A public servant ought to place service before self. In recent weeks, there has been a debate in the media on the integrity and independence of our institutions. The focus is on the Central Bureau of Investigation (CBI), Central Vigilance Commission (CVC), and the judiciary. The kerfuffle in the higher echelons of the CBI, particularly between its Director and Special Director, compelled the government to send both on leave. One major outcome was the dishonesty that marked public debates on television.

Party spokespersons, lawyers, retired police officers, civil society activists, and intellectuals participated in the debates. These debates lacked institutional integrity and independence of individuals who head these organizations. There are not many who place public service above self and personal aggrandisement. The autonomy granted to these institutions will be an exercise in futility if individuals place self before public service. The supposedly intellectual debates degenerated into derisive references to judgments of the Supreme Court and quasijudicial entities.

In the Rafale deal, a three-judge Bench of theSupreme Court pronounced that there is no “criminal misconduct” (corruption) on the part of the BJPled NDA government. But it did not have an impact on the public discourse. Party dissidents, political opponents, civil society activists, lawyers etc., questioned the judgment and called for its recall or review.

In the aftermath of the judgment, the action of the government to send the then Director of CBI, Mr Alok Varma on forced leave (in view of the in-fighting amongst officers in the organization), became a central issue in the public discourse. Mr Varma became the rallying point for a lobby consisting of political opponents, party dissidents and intellectuals to back the BJP-led government and to derive political dividend.

The retired Supreme Court judge, Mr Justice Patnaik, supervised the CVC enquiry against Alok Varma and the serving judge, Mr Sikri, was on the “panel” that recommended the removal of Mr Varma from the post of Director. Yet the lobby is trying to hold on to the straw that principles of natural justice cannot be observed by a “select panel” as this principle is not applicable to a transfer. It bears recall that the former Supreme Court judge, Markandeya Katju, had stated that the principle of natural justice is not applicable before the “Select Panel”. Mr Justice Patnaik has not mentioned the “criminal misconduct” of Mr Varma.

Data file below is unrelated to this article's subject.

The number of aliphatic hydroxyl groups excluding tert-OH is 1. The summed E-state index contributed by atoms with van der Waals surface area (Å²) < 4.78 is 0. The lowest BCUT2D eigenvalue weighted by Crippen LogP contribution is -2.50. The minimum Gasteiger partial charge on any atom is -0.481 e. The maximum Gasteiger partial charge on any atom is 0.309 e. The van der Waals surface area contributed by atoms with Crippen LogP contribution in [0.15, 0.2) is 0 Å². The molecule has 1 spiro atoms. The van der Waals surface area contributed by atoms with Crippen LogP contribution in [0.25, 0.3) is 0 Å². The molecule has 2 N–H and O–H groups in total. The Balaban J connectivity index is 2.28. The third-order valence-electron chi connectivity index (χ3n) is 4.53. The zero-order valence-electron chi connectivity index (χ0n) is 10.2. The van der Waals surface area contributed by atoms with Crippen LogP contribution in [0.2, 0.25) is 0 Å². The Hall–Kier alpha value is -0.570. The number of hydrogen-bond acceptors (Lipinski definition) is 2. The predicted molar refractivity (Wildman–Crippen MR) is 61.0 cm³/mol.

He overlooked the fact that any “misconduct” viz., sexual misconduct, abuse of office and wrongdoing in the discharge of official functions, willful disobedience to CVC are adequate grounds to remove the CBI Director. Even the officer’s reputation for integrity or the lack of it, lack of leadership qualities to get along with his team, performance parameters and so on constitute the grounds for removal.

Favouritism in appointments, selecting officers of questionable integrity, attempts to influence investigations and its process of searches and arrests, sabotage of evidence in enquiries and investigations, deletion of names from the chargesheet of some of the accused who figure in the FIR, shielding the corrupt among subordinates from disciplinary action, assigning of sensitive cases to such officers, are all instances of wrongdoing. If not checked, it can wreck the reputation of the entity. Favouritism and corruption are manifest in various forms.

From the administrative perspective, the primary reason for shifting an official from a particular post is not because there are serious charges of corruption pending against him, but whether a fair enquiry into his misconduct or criminal misconduct is possible when a person holds on to that post.

Unless that official is transferred, no evidence except the documentary will be forthcoming. He may possibly destroy the documents too (tampering with evidence). It is undesirable to allow him to continue in the post.

In the din and bustle of television debates on the Rafale deal and the removal of Alok Varma, the nation was not adequately informed about the damage to the anti-corruption drive, most particularly when the BJP-led NDA government diluted the Prevention of Anti-Corruption Act, 1988 by repealing Section 13(1)(d), which deals with “abuse of public office”. And another provision dealing with acquisition of disproportionate assets was diluted. The dilution of the anti-corruption law suits all political parties. Therefore, they and their surrogates in the intellectual circles did not agitate over the Alok Varma case seriously enough.

A more sinister game is now being played by some Chief Ministers. They have reportedly stopped the functioning of the CBI in their States. Which entity will probe charges of corruption against some Chief Ministers? Are the latter the sole judges of their criminal acts? Is not self-policing against the spirit of the Rule of Law? Will the country have to wait for a judicial route towards a CBI enquiry?

There is anarchy. Governance is drifting. The debaters have failed to highlight this drift. The polity needs to set an example for the unelected institutions. National interest should be accorded precedence to that of the party, its leadership and cadre interests. Only then can the drift be checked and governance restored.

(The writer is a thinker and author)